In Europe/ Travel

My Efforts to Comprehend and Learn German

Eisenach Germany Streetview

On Sunday, I head to Germany for a week’s worth of travel through Berlin, Hamburg, and Frankfurt to cover the Berlin Wall cycling trail, sustainable transportation, and German wine respectively. When traveling, it’s important to me to submerge myself into where I’m heading as much as possible before arriving. For Germany, it meant digging into some 20th Century history, modern music, and of course, to try and learn German.

Language learning is not something we Americans excel at. We tend to view them as another set of funky sounds that lost a war and are therefore irrelevant. Whereas Germany is pushing foreign language on their students at a young age, most Americans are lucky to get a couple of years toward the end of their mandatory schooling. By then foreign language seems like a frivolous subject, unworthy of one’s time that could be better spent Snapchatting or whatever. You are completely unaware of just how many doors a foreign language can open in this world.

I was once very much guilty of viewing other languages as a waste of time. There are a handful of reasons I would smack my younger self across the face, and my previous disinterest in language is one of them. I envision another reality where I’m currently working on my fourth or fifth language, whereas in reality I can generally work my way through Spanish and am currently making a fool of myself in German with plans to obliterate French in the near future. I’m also much cooler in this alternate reality, but I suppose that’s generally how alternate realities go.

Something has since gone off in me. Perhaps it’s my firmly set travel addiction and the inevitable realization that other cultures and languages do matter. Whatever the culprit, I now thoroughly enjoy foreign languages. I especially enjoy sitting in a café in a foreign country, listening to a conversation I cannot even remotely comprehend whilst staring at a newspaper with, what seems to me, an odd collection of characters. It makes me feel as if I truly have traveled. Last week when I was in North Dakota, I had the opportunity to learn and listen to a little bit of the Lakota language. Fun stuff, for this linguistic nerd.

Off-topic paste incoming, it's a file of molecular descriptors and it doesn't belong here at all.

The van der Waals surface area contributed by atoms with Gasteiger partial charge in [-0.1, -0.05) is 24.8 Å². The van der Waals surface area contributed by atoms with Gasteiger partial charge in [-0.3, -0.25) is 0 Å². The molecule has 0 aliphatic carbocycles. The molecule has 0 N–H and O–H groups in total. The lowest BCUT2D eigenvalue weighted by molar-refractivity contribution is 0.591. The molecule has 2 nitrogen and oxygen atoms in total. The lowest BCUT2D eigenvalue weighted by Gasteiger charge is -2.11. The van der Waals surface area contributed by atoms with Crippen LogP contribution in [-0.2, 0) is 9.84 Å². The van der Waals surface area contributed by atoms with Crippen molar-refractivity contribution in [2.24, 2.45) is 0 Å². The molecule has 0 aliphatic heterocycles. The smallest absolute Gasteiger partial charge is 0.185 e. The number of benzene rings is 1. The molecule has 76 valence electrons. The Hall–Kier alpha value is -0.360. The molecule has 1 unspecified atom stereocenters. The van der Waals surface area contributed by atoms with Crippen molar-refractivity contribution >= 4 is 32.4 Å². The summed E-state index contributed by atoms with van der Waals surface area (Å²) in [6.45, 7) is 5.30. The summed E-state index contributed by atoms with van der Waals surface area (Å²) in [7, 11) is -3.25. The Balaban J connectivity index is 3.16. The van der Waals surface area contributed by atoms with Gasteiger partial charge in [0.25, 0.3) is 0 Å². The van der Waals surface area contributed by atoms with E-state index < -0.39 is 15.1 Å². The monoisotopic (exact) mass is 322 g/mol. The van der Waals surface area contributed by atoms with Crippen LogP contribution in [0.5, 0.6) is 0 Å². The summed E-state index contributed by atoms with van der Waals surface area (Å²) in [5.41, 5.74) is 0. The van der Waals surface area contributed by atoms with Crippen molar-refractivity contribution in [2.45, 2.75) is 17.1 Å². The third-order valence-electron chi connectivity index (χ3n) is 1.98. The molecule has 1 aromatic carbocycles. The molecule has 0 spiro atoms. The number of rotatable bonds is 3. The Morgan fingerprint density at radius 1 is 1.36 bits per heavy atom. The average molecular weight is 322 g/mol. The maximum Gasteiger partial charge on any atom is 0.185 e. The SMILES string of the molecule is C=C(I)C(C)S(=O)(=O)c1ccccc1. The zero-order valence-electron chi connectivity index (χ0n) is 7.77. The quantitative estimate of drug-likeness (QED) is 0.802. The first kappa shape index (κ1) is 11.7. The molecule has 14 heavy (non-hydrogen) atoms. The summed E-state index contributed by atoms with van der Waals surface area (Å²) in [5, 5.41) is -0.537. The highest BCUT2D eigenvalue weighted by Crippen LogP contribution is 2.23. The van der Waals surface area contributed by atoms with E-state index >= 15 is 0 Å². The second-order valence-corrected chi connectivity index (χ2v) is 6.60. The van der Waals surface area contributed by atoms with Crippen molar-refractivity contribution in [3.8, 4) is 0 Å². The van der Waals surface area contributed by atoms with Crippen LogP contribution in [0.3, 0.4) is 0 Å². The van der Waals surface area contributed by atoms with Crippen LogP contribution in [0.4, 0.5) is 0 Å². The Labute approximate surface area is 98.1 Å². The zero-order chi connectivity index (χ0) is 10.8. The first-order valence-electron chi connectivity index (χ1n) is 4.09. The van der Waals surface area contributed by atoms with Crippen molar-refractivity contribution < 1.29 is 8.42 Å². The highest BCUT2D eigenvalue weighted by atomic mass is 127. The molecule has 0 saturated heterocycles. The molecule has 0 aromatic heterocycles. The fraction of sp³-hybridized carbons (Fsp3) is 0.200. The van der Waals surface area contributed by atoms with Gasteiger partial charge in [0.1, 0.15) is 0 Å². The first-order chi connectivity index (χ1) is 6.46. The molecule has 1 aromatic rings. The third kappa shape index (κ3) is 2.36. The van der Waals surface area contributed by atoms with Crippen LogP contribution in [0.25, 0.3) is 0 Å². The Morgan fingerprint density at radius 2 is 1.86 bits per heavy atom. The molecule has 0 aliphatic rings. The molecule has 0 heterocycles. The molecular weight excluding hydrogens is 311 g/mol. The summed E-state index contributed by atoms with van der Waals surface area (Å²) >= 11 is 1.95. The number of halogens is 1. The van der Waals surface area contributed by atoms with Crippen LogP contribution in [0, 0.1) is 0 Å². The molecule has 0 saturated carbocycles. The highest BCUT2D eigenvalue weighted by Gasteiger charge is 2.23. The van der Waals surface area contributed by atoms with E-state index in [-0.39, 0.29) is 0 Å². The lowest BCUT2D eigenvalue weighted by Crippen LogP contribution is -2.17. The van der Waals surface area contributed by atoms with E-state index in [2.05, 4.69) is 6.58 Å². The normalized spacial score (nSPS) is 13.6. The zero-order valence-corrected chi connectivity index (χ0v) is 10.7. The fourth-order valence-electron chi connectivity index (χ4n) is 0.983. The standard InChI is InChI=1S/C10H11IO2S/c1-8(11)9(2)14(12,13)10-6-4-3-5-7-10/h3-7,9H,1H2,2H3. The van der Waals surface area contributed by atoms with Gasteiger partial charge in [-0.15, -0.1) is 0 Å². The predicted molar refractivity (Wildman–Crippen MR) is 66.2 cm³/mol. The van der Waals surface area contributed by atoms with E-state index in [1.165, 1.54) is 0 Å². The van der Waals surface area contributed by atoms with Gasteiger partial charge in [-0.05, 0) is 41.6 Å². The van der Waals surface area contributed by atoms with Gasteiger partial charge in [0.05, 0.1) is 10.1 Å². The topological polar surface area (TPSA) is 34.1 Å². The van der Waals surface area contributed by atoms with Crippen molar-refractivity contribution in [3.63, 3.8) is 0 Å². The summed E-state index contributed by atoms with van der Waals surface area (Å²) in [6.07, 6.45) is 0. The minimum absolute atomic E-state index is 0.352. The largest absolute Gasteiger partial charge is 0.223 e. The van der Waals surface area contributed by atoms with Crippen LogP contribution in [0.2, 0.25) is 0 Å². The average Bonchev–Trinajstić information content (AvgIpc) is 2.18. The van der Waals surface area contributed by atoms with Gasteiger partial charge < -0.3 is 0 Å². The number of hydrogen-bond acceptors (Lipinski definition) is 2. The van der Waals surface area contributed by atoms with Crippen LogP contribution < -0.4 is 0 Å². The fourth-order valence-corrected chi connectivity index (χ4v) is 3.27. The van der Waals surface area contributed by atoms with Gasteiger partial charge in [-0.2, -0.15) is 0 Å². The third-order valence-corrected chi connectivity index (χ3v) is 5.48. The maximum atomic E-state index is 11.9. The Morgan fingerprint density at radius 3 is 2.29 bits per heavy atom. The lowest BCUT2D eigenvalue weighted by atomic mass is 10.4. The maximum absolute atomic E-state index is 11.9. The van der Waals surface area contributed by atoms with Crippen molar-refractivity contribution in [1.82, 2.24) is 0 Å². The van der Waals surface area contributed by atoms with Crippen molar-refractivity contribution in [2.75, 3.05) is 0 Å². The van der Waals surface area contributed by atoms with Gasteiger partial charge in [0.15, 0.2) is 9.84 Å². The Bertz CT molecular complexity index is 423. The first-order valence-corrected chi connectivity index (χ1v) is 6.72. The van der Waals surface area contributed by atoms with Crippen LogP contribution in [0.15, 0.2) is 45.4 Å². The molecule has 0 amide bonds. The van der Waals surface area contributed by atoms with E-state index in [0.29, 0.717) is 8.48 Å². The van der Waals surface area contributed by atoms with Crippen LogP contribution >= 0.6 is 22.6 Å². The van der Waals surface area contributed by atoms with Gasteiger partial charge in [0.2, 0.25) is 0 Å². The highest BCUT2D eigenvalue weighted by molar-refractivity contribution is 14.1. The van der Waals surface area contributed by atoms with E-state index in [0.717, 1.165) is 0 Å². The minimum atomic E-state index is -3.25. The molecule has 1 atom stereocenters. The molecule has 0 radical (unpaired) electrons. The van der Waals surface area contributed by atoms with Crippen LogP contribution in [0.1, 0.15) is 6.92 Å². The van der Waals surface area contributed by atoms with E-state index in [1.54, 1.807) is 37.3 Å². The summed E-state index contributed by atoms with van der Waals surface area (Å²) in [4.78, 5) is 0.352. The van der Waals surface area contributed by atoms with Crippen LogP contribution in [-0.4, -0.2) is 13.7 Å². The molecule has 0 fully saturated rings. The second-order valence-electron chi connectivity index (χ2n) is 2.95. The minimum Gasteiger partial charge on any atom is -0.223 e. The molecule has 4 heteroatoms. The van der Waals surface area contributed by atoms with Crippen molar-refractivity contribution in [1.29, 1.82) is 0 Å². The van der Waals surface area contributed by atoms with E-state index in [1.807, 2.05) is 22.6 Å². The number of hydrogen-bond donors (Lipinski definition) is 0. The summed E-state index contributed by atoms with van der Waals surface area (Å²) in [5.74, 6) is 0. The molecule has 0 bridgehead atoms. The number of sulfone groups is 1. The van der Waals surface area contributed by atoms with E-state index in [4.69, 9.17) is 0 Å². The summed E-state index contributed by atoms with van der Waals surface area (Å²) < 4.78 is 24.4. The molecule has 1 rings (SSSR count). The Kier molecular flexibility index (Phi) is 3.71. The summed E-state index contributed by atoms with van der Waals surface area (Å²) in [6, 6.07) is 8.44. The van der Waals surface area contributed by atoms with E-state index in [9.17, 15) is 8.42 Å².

Right now, as I have already hinted it, I’m having fun with the German language. Most of the time, it’s a monster. Although at least the ridiculously long words no longer intimidate me. Basically, they’re just a combination of words, so you look for the words hidden within. A quick example could be Reiseführer – a simple combination of reise (travel) and führer (leader or guide) to get “travel guide.” Then take a look at the English translation and you realize that that probably looks like gibberish to a German speaker.

What I most love about the German language is its penchant for not jokes. Remember those?

“That zebra-striped shirt looks good on you… NOT!”

The joke died a badly needed death decades ago, resurging only for the Borat movie where it played an acceptable role.

German, however, has ingrained the “not joke” into its language. Have a look at some basic, literal translations.

Ich weiß nicht. = I know… NOT!

Ich brauche dich nicht. = I need you… NOT!

Ich liebe dich nicht. = I love you… NOT!

Obviously, the emphasis is my own, but you get the point. I’m sure there are better examples that a native speaker could think of immediately. But I ultimately picture Germans having a conversation, the listener paying attention with a hint of optimism given the positive beginnings of the sentence, only to be figuratively crushed by the nicht that the speaker knows is coming.

Whereas the German language, for some, brings to mind a Hitler caricature spouting hateful-sounding gibberish into a mass of storm troopers, German constantly reminds me of not jokes.

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